Dangers of using a Sidestream Capnograph on patients under 5kg

  • mikebrampton
  • March 4, 2020
  • Comments Off on Dangers of using a Sidestream Capnograph on patients under 5kg
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Most sidestream capnographs are made for human use. While these kinds of capnograph can still be used on bigger animals such as dogs, most are not tested on patients smaller than 10kg. Capnography with smaller animals can therefore cause a few unusual (and potentially lethal) results – here’s our guide on what to watch out for and how you can avoid problems during capnography readings.

Diluted Samples

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Even adult cats weigh an average of 4-5kg – meaning sidestream capnography could cause innacuracies

A sidestream capnograph draws a gas sample away from the patient to measure it, which also causes some dilution of the sample (this can be as much as 125-160ml/min). The greater this dilution, the less CO2 is picked up by the monitor – causing an artificially lower reading on-screen. In larger patients this dilution is often negligible. For smaller patients, this could become a problem if it can read at all – for example a patient’s vitals could be reading as ‘normal’, but actual CO2 levels could be dangerously high, or the patient could be rebreathing – and the monitor will not detect it.

Sample Sizes

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Remember, small lungs mean a smaller sample!

The size of the gas sample is another issue with sidestream capnography. As patients under 5kg will have a much smaller lung capacity, the monitor may fail to register any CO2 at all during normal respiration – simply due to the very small size of the exhaled gas sample. A 5kg patient in an anatomically normal position breathes out less than about 30ml each breath (6ml/Kg). If you lie them on their back, this can be reduced by another 30-50% as the stomach impinges on the diaphragm and restricts breathing.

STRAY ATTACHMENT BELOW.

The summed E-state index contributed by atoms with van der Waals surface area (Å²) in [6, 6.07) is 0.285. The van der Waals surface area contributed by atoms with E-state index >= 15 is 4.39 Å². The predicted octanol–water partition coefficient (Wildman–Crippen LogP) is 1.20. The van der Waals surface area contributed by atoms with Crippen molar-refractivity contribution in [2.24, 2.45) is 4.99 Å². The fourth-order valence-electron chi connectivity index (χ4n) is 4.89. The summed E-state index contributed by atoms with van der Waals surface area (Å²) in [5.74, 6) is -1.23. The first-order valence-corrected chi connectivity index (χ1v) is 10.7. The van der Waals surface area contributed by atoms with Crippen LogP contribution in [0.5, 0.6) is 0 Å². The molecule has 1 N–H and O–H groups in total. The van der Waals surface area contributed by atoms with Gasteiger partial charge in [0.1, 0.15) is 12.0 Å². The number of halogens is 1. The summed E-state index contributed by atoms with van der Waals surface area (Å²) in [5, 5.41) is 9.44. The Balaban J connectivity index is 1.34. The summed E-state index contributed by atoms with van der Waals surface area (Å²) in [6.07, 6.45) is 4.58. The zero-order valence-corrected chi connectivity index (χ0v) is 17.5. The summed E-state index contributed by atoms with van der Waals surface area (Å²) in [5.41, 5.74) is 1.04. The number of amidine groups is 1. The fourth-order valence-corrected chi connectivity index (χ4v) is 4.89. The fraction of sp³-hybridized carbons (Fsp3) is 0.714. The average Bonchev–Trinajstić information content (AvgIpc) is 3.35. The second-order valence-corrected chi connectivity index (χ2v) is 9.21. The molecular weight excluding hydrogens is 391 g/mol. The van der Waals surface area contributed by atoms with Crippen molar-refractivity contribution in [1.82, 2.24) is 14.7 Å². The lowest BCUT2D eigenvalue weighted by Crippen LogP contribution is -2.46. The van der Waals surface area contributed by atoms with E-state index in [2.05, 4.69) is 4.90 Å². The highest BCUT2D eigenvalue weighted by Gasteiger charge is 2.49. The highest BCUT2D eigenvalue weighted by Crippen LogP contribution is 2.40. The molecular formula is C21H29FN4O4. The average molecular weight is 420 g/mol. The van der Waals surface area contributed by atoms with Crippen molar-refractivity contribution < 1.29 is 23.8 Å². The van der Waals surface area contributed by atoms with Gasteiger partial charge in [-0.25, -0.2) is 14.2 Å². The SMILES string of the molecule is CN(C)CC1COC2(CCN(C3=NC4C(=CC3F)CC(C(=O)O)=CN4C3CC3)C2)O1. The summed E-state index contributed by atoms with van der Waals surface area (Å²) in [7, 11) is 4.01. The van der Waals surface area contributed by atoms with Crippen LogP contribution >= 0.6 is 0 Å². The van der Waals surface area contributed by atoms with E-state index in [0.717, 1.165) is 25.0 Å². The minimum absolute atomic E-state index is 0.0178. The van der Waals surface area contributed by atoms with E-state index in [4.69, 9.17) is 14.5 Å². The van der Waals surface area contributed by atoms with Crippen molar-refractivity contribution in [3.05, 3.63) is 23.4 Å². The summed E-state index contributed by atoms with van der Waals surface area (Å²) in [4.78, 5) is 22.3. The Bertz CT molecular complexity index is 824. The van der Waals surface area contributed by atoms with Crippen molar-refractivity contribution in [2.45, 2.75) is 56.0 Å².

Gas Flows and Dead Space

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Lutech Datalys v7, Available via Thames Medical. Click image for details

With smaller patients it is imperative that the fresh gas flow is as low as possible, as higher fresh gas flows (relative to the patient) will cause even further dilution of the sample. This can also lead to exerting a positive fresh gas pressure against which the patient has to breathe, which can limit the patient’s exhalation. Another point to note is that unless the gas sample is being drawn from a specially designed low dead-space neonatal airway adapter, the dead-space in a standard connector could be as much as 100% the tidal volume of the patient. Small patients may not be able to clear their latest breath and end up re-breathing their own exhaled CO2, and the monitor in this case may not be able to detect it.

A Simple Solution To Avoid Risk

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The above combination of effects could be lethal in a worst-case scenario for our smaller patients. Fortunately, there is an easy solution. Using a mainstream capnograph with a low dead-space airway adapter will eliminate any dilution of the sample, while reducing the stress on a patient’s breathing. In addition to this, calculate your tidal volumes, minute volumes and fresh gas flow requirements as a paediatric human anaesthetist would (at 4-6ml/kg) and ensure you are delivering patient-specific fresh gas flows.

In summary, we would always recommend using a mainstream capnograph with patients under 5kg. At Thames Medical, we provide high-quality machines for veterinary practices and excellent training in the use of biotech equipment like capnographs commonly used in veterinary medicine. If you or your practice would like to know more about our CPD courses or our available products, give us a call today to see how we can support you and your patients.

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